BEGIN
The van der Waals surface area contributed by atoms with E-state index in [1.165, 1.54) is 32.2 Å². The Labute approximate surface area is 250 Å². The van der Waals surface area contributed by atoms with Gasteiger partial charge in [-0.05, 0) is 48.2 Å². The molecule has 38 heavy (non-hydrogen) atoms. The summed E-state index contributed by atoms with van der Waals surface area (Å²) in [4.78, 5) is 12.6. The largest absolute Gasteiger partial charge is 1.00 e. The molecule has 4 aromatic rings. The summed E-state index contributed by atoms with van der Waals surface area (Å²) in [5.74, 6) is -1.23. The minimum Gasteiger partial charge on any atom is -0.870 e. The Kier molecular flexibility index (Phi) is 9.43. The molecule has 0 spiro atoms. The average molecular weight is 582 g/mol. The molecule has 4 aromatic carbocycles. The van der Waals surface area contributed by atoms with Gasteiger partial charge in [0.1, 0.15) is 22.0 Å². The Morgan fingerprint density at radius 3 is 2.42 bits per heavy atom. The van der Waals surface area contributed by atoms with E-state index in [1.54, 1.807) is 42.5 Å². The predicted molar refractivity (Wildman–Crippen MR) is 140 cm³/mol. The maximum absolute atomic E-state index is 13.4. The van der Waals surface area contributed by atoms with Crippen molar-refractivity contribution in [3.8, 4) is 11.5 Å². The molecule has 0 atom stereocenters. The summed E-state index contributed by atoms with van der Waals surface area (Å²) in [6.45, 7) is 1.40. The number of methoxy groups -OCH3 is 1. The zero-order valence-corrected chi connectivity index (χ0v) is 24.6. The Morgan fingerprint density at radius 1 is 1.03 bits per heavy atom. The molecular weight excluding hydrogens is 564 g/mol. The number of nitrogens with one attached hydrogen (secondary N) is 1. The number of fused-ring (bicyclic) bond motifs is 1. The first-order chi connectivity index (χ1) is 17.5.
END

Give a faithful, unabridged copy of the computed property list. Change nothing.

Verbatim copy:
The van der Waals surface area contributed by atoms with E-state index in [1.165, 1.54) is 32.2 Å². The Labute approximate surface area is 250 Å². The van der Waals surface area contributed by atoms with Gasteiger partial charge in [-0.05, 0) is 48.2 Å². The molecule has 38 heavy (non-hydrogen) atoms. The summed E-state index contributed by atoms with van der Waals surface area (Å²) in [4.78, 5) is 12.6. The largest absolute Gasteiger partial charge is 1.00 e. The molecule has 4 aromatic rings. The summed E-state index contributed by atoms with van der Waals surface area (Å²) in [5.74, 6) is -1.23. The minimum Gasteiger partial charge on any atom is -0.870 e. The Kier molecular flexibility index (Phi) is 9.43. The molecule has 0 spiro atoms. The average molecular weight is 582 g/mol. The molecule has 4 aromatic carbocycles. The van der Waals surface area contributed by atoms with Gasteiger partial charge in [0.1, 0.15) is 22.0 Å². The Morgan fingerprint density at radius 3 is 2.42 bits per heavy atom. The van der Waals surface area contributed by atoms with E-state index in [1.54, 1.807) is 42.5 Å². The predicted molar refractivity (Wildman–Crippen MR) is 140 cm³/mol. The maximum absolute atomic E-state index is 13.4. The van der Waals surface area contributed by atoms with Crippen molar-refractivity contribution in [3.8, 4) is 11.5 Å². The molecule has 0 atom stereocenters. The summed E-state index contributed by atoms with van der Waals surface area (Å²) in [6.45, 7) is 1.40. The number of methoxy groups -OCH3 is 1. The zero-order valence-corrected chi connectivity index (χ0v) is 24.6. The Morgan fingerprint density at radius 1 is 1.03 bits per heavy atom. The molecular weight excluding hydrogens is 564 g/mol. The number of nitrogens with one attached hydrogen (secondary N) is 1. The number of fused-ring (bicyclic) bond motifs is 1. The first-order chi connectivity index (χ1) is 17.5.